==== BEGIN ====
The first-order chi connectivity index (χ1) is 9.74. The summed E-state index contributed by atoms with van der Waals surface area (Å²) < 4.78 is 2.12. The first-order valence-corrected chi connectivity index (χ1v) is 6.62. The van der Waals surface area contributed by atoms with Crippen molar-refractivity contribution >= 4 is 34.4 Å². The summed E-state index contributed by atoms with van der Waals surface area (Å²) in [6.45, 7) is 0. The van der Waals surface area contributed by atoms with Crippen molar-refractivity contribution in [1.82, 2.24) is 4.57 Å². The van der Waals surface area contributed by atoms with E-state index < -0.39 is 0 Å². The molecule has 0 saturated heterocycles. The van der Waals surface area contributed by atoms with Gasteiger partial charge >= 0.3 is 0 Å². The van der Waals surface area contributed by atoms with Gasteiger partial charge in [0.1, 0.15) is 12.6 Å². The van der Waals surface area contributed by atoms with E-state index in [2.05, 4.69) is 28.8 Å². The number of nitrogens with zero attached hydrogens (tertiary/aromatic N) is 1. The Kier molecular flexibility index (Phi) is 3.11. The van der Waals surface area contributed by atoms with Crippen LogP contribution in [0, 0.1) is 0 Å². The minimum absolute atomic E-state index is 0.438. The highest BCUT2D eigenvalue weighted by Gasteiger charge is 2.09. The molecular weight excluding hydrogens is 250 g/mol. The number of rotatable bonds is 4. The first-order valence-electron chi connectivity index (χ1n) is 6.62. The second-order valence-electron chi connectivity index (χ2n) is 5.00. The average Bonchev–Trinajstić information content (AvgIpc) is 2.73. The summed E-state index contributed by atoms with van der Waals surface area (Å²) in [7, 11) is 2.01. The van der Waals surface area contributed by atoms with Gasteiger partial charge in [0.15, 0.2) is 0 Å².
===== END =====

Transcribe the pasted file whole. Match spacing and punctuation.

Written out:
The first-order chi connectivity index (χ1) is 9.74. The summed E-state index contributed by atoms with van der Waals surface area (Å²) < 4.78 is 2.12. The first-order valence-corrected chi connectivity index (χ1v) is 6.62. The van der Waals surface area contributed by atoms with Crippen molar-refractivity contribution >= 4 is 34.4 Å². The summed E-state index contributed by atoms with van der Waals surface area (Å²) in [6.45, 7) is 0. The van der Waals surface area contributed by atoms with Crippen molar-refractivity contribution in [1.82, 2.24) is 4.57 Å². The van der Waals surface area contributed by atoms with E-state index < -0.39 is 0 Å². The molecule has 0 saturated heterocycles. The van der Waals surface area contributed by atoms with Gasteiger partial charge >= 0.3 is 0 Å². The van der Waals surface area contributed by atoms with Gasteiger partial charge in [0.1, 0.15) is 12.6 Å². The van der Waals surface area contributed by atoms with E-state index in [2.05, 4.69) is 28.8 Å². The number of nitrogens with zero attached hydrogens (tertiary/aromatic N) is 1. The Kier molecular flexibility index (Phi) is 3.11. The van der Waals surface area contributed by atoms with Crippen LogP contribution in [0, 0.1) is 0 Å². The minimum absolute atomic E-state index is 0.438. The highest BCUT2D eigenvalue weighted by Gasteiger charge is 2.09. The molecular weight excluding hydrogens is 250 g/mol. The number of rotatable bonds is 4. The first-order valence-electron chi connectivity index (χ1n) is 6.62. The second-order valence-electron chi connectivity index (χ2n) is 5.00. The average Bonchev–Trinajstić information content (AvgIpc) is 2.73. The summed E-state index contributed by atoms with van der Waals surface area (Å²) in [7, 11) is 2.01. The van der Waals surface area contributed by atoms with Gasteiger partial charge in [0.15, 0.2) is 0 Å².